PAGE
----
California’s legislature and courts have acted to curb an employer’s ability to recover its fees and costs when it prevails in a lawsuit brought under California’s Fair Employment and Housing Act (“FEHA”, Government Code § 12940 et seq.), even if the plaintiff employee rejected the employer’s Code of Civil Procedure Section 998 offer to compromise.

A section 998 offer is a procedure that defendants often use to encourage settlement before trial. In essence, if the plaintiff rejects the defendant’s settlement offer and fails to secure a more favorable award at trial, the plaintiff may not recover his or her post-offer fees and costs. The plaintiff must also pay the defendant’s post-offer costs, which may include fees for the defendant’s attorneys and expert witnesses.

SB 1300, effective January 1, 2019, is one of several laws signed by Governor Brown in response to the #MeToo movement that expands protections for California employees who pursue good-faith harassment claims. SB 1300 contains several amendments to FEHA, including a new limitation on a prevailing employer’s ability to obtain fees and costs in a FEHA action. SB 1300 amends Government Code Section 12965(b) to state that in FEHA actions, “the court, in its discretion, may award to the prevailing party . . . reasonable attorney’s fees and costs, including expert witness fees, except that, notwithstanding Section 998 of the Code of Civil Procedure, a prevailing defendant shall not be awarded fees and costs unless the court finds the action was frivolous, unreasonable, or groundless when brought, or the plaintiff continued to litigate after it clearly became so.” (Emphasis added)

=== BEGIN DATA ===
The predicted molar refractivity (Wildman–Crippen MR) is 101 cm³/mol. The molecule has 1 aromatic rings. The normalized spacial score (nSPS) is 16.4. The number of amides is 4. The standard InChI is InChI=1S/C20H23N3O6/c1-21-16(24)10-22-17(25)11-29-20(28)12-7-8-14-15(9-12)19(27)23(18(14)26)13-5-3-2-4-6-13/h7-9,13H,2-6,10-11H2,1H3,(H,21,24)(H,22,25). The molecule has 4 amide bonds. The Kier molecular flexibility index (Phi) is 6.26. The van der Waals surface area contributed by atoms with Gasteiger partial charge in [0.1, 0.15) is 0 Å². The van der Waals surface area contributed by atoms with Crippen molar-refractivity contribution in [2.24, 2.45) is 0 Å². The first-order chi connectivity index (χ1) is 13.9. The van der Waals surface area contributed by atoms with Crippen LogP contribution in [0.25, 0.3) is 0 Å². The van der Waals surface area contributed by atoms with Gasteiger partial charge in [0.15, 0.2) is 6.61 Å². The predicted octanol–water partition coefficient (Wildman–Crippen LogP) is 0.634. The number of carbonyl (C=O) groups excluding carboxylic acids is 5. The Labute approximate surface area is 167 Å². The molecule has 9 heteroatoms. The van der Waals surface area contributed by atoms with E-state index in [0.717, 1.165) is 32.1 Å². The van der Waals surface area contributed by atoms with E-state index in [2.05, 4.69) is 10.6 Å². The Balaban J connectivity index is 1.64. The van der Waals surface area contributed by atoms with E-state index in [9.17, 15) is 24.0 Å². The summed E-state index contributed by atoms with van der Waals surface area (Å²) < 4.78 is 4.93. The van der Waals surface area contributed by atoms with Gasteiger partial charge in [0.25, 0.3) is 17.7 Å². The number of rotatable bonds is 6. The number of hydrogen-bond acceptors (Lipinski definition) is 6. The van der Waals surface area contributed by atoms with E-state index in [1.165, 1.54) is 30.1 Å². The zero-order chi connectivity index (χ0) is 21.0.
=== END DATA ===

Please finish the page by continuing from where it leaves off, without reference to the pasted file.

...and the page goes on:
While SB 1300 takes effect on January 1, 2019, the California Court of Appeal recently held that even in cases that predate the application of SB 1300, a prevailing employer in a non-frivolous FEHA action may not recover its post-offer fees and costs, even if the plaintiff rejected a prior section 998 offer. In Huerta v. Kava Holdings, Inc., 29 Cal. App. 5th 74 (2018), the employee sued his employer for harassment under FEHA. Shortly before trial, the employer served the employee with a section 998 offer to compromise. The employee rejected the offer and went to trial, where the jury found in the employer’s favor. The trial court, while not awarding post-offer attorney’s fees because the action was not frivolous, awarded the employer its post-offer costs and expert witness fees. However, the Court of Appeal held that because the employee’s lawsuit was not frivolous, the employer could not recover any fees and costs, regardless of the section 998 offer. The Court first acknowledged that per SB 1300, “effective January 1, 2019, section 998 will have no application to costs and attorney and expert witness fees” in non-frivolous FEHA actions. The court then analyzed the Code of Civil Procedure and concluded that “[f]or litigation that predates the application of the amended version of section 12965(b), we hold section 998 does not apply to nonfrivolous FEHA actions.”

While a Plaintiff’s rejection of a section 998 offer may still preclude his or her ability to collect post-offer fees and costs, prevailing employers in FEHA actions will not be able to recover their fees and costs unless the court determines the employee’s action was “frivolous.”